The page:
The TN on Geopolitics and Security will organise the following sessions during the 2021 Arctic Circle Assembly in Reykjavik:
New Trends of Arctic Governance and Geopolitics
Thursday 14 October at 18:30 - 19:30
Convener: Prof. Lassi Heininen (University of Lapland, Finland)
The focus of the session is on the recent IIASA analysis of Arctic policies & strategies recognizes the following overall new and/or emerging trends of the future of Arctic governance and geopolitics, which are linked with a few existing narratives: First, there is a paradox, or contrast between environmental protection and climate change mitigation vis-à-vis an increase in (new) economic activities for Arctic development. This is closely linked with the narrative of increasing use of/potential race for resources and of the global climate ethics debate. Second, there is a new kind of interrelationship between the state domination based on geopolitical stability and sovereignty, and internationalization/globalization based on international treaties and UN declarations regarding Indigenous rights. This is linked to the narratives of State-controlled development projects, self-determination and high stability. Third, there is focus on science as its role is increasing due to the pressure of the rapidly advanced climate change, and the above-mentioned paradox. This deals with the narrative of the global climate ethics debate in terms of depending on science to solve ‘wicked’ anthropogenic problems, though at the same time there is hesitation to implement the narrative of a paradigm shift. Finally, the close interrelationship between the Arctic and Space (e.g., ITC and digital services & security, meteorology as a new priority) is emerging due to globalization and the rapidly advancing climate change (in the Arctic and globally). This trend shows another global approach for the Arctic, and closely deals with the global Arctic narrative. The aim of the session is first, to evaluate and discuss how valid these overall trends are, and what is missing; and second how do they reflect, and how, to existing perceptions and narratives on the Arctic and Arctic development.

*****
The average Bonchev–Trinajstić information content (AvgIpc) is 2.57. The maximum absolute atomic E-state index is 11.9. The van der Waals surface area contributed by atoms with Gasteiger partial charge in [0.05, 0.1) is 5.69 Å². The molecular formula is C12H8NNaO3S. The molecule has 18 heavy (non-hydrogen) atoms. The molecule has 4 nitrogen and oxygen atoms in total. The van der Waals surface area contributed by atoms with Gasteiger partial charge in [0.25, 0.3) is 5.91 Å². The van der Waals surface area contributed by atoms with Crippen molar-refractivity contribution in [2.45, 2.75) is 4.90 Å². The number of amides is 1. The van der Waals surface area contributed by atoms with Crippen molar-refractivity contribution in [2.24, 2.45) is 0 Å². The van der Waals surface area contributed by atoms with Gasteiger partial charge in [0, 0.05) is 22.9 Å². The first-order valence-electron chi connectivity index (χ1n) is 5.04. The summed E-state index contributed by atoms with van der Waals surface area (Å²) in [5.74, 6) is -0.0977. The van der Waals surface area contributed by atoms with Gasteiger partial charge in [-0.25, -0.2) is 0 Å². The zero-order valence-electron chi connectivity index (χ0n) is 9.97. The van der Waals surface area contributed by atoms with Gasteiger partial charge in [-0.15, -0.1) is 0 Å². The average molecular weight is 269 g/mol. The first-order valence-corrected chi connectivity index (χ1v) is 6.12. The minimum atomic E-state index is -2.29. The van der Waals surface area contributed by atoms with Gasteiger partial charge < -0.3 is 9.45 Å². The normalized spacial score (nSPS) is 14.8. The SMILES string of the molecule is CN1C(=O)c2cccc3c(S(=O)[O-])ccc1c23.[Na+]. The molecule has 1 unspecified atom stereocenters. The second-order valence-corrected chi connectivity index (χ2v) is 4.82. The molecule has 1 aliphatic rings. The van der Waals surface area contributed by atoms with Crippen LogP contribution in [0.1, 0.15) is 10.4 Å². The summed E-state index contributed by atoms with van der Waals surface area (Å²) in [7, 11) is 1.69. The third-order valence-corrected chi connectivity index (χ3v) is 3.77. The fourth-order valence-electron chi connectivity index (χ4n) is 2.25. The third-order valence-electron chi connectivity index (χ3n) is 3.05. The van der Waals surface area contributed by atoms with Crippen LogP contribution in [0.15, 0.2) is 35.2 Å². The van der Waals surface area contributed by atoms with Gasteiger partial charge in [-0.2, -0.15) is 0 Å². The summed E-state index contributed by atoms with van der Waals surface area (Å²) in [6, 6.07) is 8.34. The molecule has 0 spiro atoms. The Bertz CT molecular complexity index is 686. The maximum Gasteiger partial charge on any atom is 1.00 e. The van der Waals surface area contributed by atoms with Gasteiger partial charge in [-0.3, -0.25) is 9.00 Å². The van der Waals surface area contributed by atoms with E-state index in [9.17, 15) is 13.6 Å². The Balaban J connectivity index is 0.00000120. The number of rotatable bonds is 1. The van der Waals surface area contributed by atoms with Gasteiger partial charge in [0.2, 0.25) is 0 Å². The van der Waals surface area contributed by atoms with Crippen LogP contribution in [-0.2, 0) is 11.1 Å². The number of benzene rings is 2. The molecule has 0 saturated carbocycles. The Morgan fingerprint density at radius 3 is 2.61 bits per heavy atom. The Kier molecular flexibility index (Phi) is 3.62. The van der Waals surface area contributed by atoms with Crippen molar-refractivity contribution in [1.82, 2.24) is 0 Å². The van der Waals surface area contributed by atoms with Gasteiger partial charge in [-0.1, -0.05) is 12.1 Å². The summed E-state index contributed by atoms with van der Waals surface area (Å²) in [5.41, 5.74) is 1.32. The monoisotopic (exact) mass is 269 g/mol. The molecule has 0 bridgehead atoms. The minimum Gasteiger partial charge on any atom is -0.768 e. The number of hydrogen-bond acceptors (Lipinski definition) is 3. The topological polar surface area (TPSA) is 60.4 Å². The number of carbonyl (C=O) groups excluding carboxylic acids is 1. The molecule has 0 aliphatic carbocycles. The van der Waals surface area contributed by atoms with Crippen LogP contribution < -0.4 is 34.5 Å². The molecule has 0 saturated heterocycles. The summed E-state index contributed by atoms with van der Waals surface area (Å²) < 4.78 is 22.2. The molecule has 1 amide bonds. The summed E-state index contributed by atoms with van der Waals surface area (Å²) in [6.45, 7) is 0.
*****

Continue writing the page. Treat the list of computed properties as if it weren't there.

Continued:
Speakers and their Topics:
- An introduction to the multifaceted dynamics of the Arctic
Matthias Finger, Professor, EPFL
- Gender Empowerment and Governance in the Arctic
Andrey N Petrov, Professor, University of Northern Iowa & Marya Rozanova, Professorial Lecturer, George Washington University
- Nordic Governance
Gunnar Rekvig, Associate Professor—Northern Studies, UiT the Arctic University of Norway
- Maritime Boundary Agreements and Disputes in the Arctic Ocean
Andreas Östhagen, Senior Research Fellow, Fridtjof Nansen Institute, Norway
- Development of Transport Systems as a Tool to Meet Future Connectivity Demands and Support Vitality in the Barents Region
Jussi Huotari, Project leader, County Council of Kainuu
Arctic Yearbook 2021 - Defining and Mapping the Arctic: Sovereignties, Policies and Perceptions